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Where's Marchella's Dad?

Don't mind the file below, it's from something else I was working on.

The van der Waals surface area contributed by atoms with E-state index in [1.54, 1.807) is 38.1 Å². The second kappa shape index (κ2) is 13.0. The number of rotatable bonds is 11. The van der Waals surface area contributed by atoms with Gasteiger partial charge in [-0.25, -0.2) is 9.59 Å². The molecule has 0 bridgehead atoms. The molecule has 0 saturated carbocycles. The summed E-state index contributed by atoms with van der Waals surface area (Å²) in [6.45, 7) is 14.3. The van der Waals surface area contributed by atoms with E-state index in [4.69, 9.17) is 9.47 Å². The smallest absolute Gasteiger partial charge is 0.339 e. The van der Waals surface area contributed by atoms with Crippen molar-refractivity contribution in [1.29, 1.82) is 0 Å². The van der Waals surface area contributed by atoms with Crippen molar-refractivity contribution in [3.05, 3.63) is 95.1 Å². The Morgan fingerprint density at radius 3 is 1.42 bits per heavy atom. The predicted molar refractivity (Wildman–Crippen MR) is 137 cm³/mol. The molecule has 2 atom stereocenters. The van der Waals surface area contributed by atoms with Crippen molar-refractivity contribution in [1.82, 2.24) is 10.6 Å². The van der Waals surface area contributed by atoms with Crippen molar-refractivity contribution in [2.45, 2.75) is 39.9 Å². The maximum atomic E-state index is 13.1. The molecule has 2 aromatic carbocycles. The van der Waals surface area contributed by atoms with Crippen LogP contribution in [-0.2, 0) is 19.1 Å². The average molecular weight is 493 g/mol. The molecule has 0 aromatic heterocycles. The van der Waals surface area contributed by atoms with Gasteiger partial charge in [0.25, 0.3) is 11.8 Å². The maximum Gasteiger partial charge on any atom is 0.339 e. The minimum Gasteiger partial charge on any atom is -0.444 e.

To continue what I started last post, I know you noticed a major omission. My last post discussed the indictment for criminally negligent homicide of two child welfare workers in Brooklyn, New York. Four-year-old Marchella Pierce had been abused over many months by her mother while her maternal grandmother looked on. After beatings and deprivation of food and water while tied to a bed, Marchella eventually died. Now the big news is the criminal indictment of the two child welfare workers involved in her case. But what I left for a second post was the dad. In a lengthy article in the Times, he was relegated to a single offhand reference in the next-to-last paragraph saying simply that he "was not involved in the family." I'd be interested to know why not. Of course the pre-packaged answer, brought to you in living color by our anti-father culture, is that he didn't care about his daughter, didn't care that she was being bound, beaten and starved to death. We all know he's just an irresponsible deadbeat, right? Well, of course about this individual dad, we know nothing. Eight words at the bottom of an article don't tell us much, and it may be that he fits every stereotype ever articulated about the supposedly degraded state of poor single fathers. Paradoxically, though, the very fact that we don't know anything about him may tell us a lot. My guess is that it means that the Bedford-Stuyvesant office of New York's Adminstration for Children and Families never attempted to find out who he is, where he is or if he'd be a good placement alternative to Mom. If they did, a single statement by the mother or grandmother that "he's not involved," was enough for them to close that part of the case. That's one reason I think the NYT article is so light on information about him. If it were in the file, I bet their reporter would have found it. And since the caseworker is being accused of negligence, wouldn't he be trumpeting to the world his efforts to find alternative placement for the little girl? Surely he would. So I'll go on record as betting that no effort was ever made to identify him or figure out if he'd make a good father to Marchella. The reasons I think that are numerous. Mostly, studies show that child welfare agencies tend to prefer to ignore the dad, even when they know who and where he is. The Urban Institute has a study that found that over half the time in which the father is known, no effort was made to contact him even though the mother had proven herself to be unfit. Across the country, CPS agencies tend to prefer foster care to father care. It's not like that's a protocol or a best practice, it's just what they do. In fact, here's a lengthy publication by the U.S. Department of Health and Human Services that was written by one of the most reliable sociologists around, Dr. Bradford Wilcox of the University of Virginia. It's also peer-reviewed by some of the leading names in the sociology of the family like David Popenoe. Its purpose is to educated CPS workers about the value of fathers to children, the necessity of connecting fathers to children and ways of doing so. It was published in 2006. I wonder if Damon Adams or Chereece Bell, who are now charged in the death of Marchella Pierce even know of its existence. I wonder if they've received any training whatsoever in the necessity of finding the father in cases of unfit single mothers. It's there in black and white and promoted by the U.S. government. Have they even heard of it? My guess is 'no.' My guess is that fathers are at best an afterthought in the Bedford-Stuyvesant ACS. And that's too bad because persuasive social science shows us that even young, poor, minority fathers are passionately interested in playing an active role in their children's lives. Much evidence coming out of the ongoing Fragile Families and Child Wellbeing study speaks directly to the situation that killed Marchella Pierce. Dr. Kathryn Edin at Harvard and many others have found that even poor, uneducated, unemployed minority fathers greet their newborns highly motivated to be part of their lives. Indeed, they often see as their highest calling the protection of the vulnerable infant growing up in dangerous neighborhoods. But over time their relationships with the mothers of their children erode. Mothers move on to other partners and dads become less and less a presence in their children's lives. That's partly a function of the concept of mother and child as a "package deal" in the words of sociologists who study the matter. The "package deal" concept means that where mom goes, so goes the child. And if Dad wants to be part of his child's life, he's got to be part of the mother's life. If she doesn't want a relationship with him, he loses a relationship with his child. I suspect that maternal gatekeeping is a kind of subset of the package deal idea. Mothers who don't want to share their child - not even with the father - have a relatively easy time in moving him out of the child's life. She sees herself and the child as a package and so does he. Family court judges are likely to see the same thing. So are child welfare workers as the Urban Institute study suggests. So what the New York Timesis content to toss off as a father "not involved in the family" actually reflects a far more complex family dynamic than the preferred narrative of paternal irresponsibility and maternal nurturance. You'd think that, given the facts of Marchella Pierce's gruesome torture and death someone - the Times, the ACS, the DA, someone - might begin to question the validity of that narrative. Indeed, year after year the same Department of Health and Human Services that encourages father involvement when mothers are unfit to parent publishes statistics showing that mothers commit twice the abuse and neglect of children that fathers do. Marchella Pierce is now one of those statistics.